Note that the encapsulation performed by this function is reasonably simplistic - only the top-level methods are encapsulated. The results of methods returned from the API will not be encapsulated unless they are identical to the receiver. Currently, deferred closures that execute asynchronously with respect to an encapsulated method call will not be encapsulated, although this may change in future.

DIAGNOSTICS

An object that contains bindings that ensure output of the console API is rebound to stderr.

DATA

An object that contains bindings that represent the node defaults.

MOTIVATION

The decision of node.js to bind the output of console.log() and console.info() to process.stdout brings 3 different idioms into conflict. The idioms are briefly described and then sources of conflict are discussed.

  1. unix stdout is reserved for data and stderr for diagnostics
  2. on other JavaScript platforms, such as browsers, console.log() and console.info() are typically used for diagnostic output
  3. node scripts and modules tend to use console.log() as a means of writing data to stdout.

The conflict primarily arises because any JavaScript code written according to idiom #2 will tend to polute process.stdout with diagnostic info and so intefere with any module that is writing data to stdout, following either idiom#1 or idiom#3.

Attempts to fix this by globally redirecting the output of console.log() to process.stderr may interfere with modules that expect to use console.log() to write to process.stdout, as per idiom#3.

Discouraging module authors from using console.log() and console.info() for diagnostic purposes annoys authors who expect to be able to use the console API in a manner more consistent with idiom#2.

The intention of this module, then, is to provide an alternative console API with sufficient flexibility to allow module authors some control over where their own diagnostic output goes and some control over where the diagnostic output of other modules goes. With this API, module authors that really want to use idiom#2 can do so, without interfering with modules that want to use idioms#1 or #3. Module authors that need to isolate themselves from the authors that insist on following idiom#2 using the global console API can do so, as required. Use of a private console API helps isolate rebinding decisions made by one author from decisions made by other authors thereby helping to reduce the possibility of composability problems that would otherwise arise between modules that assign to shared global variables such as console.log.

The module also provides module authors who are only interested in idiom#3 with a mechanism to allow them to easily redirect the output of console.log() and console.info() to other places, either temporarily for the duration of the node process.

EXAMPLES

examples/with.js
demonstrates use of the with method
examples/lock.js
demonstrates use of the lock method
examples/encapsulate.js
demonstrates use of the encapsulate method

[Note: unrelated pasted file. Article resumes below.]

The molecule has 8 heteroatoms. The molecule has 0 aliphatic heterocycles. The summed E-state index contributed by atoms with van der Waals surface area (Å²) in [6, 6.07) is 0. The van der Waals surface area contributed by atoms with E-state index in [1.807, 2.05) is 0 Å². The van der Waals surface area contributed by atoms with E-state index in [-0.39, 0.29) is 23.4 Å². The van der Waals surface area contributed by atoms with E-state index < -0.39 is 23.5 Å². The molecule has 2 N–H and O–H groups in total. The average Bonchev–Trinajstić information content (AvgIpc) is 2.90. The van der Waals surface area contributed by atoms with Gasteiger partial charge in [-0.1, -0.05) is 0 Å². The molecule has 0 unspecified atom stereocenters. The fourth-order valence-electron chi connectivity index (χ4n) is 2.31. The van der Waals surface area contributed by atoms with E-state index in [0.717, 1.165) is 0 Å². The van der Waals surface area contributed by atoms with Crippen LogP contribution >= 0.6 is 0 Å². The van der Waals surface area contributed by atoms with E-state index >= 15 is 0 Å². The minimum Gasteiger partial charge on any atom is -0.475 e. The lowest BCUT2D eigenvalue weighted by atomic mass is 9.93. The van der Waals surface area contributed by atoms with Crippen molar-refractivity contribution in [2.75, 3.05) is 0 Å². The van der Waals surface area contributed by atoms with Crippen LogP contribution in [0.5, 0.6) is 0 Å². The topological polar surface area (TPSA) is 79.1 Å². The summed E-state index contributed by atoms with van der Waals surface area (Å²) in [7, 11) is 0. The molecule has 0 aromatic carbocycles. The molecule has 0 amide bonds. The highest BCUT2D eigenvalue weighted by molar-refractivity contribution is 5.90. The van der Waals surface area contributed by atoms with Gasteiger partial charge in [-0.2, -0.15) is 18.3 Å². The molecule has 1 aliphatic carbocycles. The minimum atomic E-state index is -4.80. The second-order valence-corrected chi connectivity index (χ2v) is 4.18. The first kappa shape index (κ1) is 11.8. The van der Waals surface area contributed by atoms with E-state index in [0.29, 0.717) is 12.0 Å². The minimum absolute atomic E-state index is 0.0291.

RECOMMENDATIONS

This section documents some recommendations about how to do I/O and diagnostics in node modules or JavaScript code intended to be used with node. Note that some of these recommendations specifically recommend against using idiomatic-console if possible, in favour of simpler solutions

  • avoid using idiom#2 with node modules
  • if you do use idiom#2 with node modules, use a private console object that respects idiom#1 to implement it
  • if you discover a node module that does use idiom#2 with the global console object, try to get that module fixed
  • avoid trying to manage the console output of other modules if possible
  • if you are forced to manage the console output of other modules, use the .with() or .encapsulate() provided by an idiomatic-console private console API.
  • restrict use of the idomatic-console lock() method to top-level modules and scripts
  • consider using process.stdout directly for data, instead of console.log().
  • never use console.info() for data.

Ironically, idomatic-console works best in an eco-system in which most modules do not themselves use idiomatic-console. The reason is that global interception of console API calls becomes more difficult when each module is bound to its own private console API and there are some uses cases for idiomatic-console where global interception is exactly what is needed. Future versions of idiomatic-console may provide a solution for this dilemma.

REVISIONS

v0.0.8
Remove push() and pop() methods. Add lock() method. Ensure bindings are inherited from parent
v0.0.7
Fix errors in repository and home page names.
v0.0.6
Renamed from idomatic-stdio to idiomatic-console. Refactored to provided a rebindable console.
v0.0.5
added console.options() function to specify the idiom to be used
v0.0.4
co-existence with --console-to-stderr patch
v0.0.3
include information about --console-to-stderr patch
v0.0.2
fixed issue with nested binds. added a unit test.
v0.0.1
refactored, added .console object with a tweaked console implementation for local use
v0.0.0
initial version

WEB

http://github.com/jonseymour/idiomatic-console/

GIT

git@github.com:jonseymour/idiomatic-console.git

AUTHOR

Copyright(C) Jon Seymour 2011.